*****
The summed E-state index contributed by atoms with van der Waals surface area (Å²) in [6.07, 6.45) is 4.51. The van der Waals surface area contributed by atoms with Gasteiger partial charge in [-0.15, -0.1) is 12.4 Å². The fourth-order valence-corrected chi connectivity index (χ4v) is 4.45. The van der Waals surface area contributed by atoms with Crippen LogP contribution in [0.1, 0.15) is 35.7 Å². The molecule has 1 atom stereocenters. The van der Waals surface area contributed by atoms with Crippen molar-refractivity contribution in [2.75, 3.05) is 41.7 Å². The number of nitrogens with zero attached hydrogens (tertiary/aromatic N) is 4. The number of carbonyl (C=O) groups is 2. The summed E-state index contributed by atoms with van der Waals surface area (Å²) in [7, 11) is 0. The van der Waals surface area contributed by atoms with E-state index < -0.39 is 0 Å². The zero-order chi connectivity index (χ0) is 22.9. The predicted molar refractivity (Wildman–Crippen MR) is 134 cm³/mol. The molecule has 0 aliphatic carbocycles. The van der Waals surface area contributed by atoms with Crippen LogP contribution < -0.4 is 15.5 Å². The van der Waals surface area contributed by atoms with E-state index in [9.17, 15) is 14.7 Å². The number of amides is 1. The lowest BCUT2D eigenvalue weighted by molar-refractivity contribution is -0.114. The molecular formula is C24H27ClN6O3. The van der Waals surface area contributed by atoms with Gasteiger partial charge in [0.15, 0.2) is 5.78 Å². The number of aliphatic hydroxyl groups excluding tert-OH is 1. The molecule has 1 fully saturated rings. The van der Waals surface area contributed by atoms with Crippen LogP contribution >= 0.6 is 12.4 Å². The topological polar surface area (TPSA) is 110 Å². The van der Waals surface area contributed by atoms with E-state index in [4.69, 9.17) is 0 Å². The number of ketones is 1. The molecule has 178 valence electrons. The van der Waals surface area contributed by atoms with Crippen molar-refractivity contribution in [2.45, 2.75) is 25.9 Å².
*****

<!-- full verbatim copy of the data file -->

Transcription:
The summed E-state index contributed by atoms with van der Waals surface area (Å²) in [6.07, 6.45) is 4.51. The van der Waals surface area contributed by atoms with Gasteiger partial charge in [-0.15, -0.1) is 12.4 Å². The fourth-order valence-corrected chi connectivity index (χ4v) is 4.45. The van der Waals surface area contributed by atoms with Crippen LogP contribution in [0.1, 0.15) is 35.7 Å². The molecule has 1 atom stereocenters. The van der Waals surface area contributed by atoms with Crippen molar-refractivity contribution in [2.75, 3.05) is 41.7 Å². The number of nitrogens with zero attached hydrogens (tertiary/aromatic N) is 4. The number of carbonyl (C=O) groups is 2. The summed E-state index contributed by atoms with van der Waals surface area (Å²) in [7, 11) is 0. The van der Waals surface area contributed by atoms with E-state index < -0.39 is 0 Å². The zero-order chi connectivity index (χ0) is 22.9. The predicted molar refractivity (Wildman–Crippen MR) is 134 cm³/mol. The molecule has 0 aliphatic carbocycles. The van der Waals surface area contributed by atoms with Crippen LogP contribution < -0.4 is 15.5 Å². The van der Waals surface area contributed by atoms with E-state index in [9.17, 15) is 14.7 Å². The number of amides is 1. The lowest BCUT2D eigenvalue weighted by molar-refractivity contribution is -0.114. The molecular formula is C24H27ClN6O3. The van der Waals surface area contributed by atoms with Gasteiger partial charge in [0.15, 0.2) is 5.78 Å². The number of aliphatic hydroxyl groups excluding tert-OH is 1. The molecule has 1 fully saturated rings. The van der Waals surface area contributed by atoms with Crippen LogP contribution >= 0.6 is 12.4 Å². The topological polar surface area (TPSA) is 110 Å². The van der Waals surface area contributed by atoms with E-state index in [4.69, 9.17) is 0 Å². The number of ketones is 1. The molecule has 178 valence electrons. The van der Waals surface area contributed by atoms with Crippen molar-refractivity contribution in [2.45, 2.75) is 25.9 Å².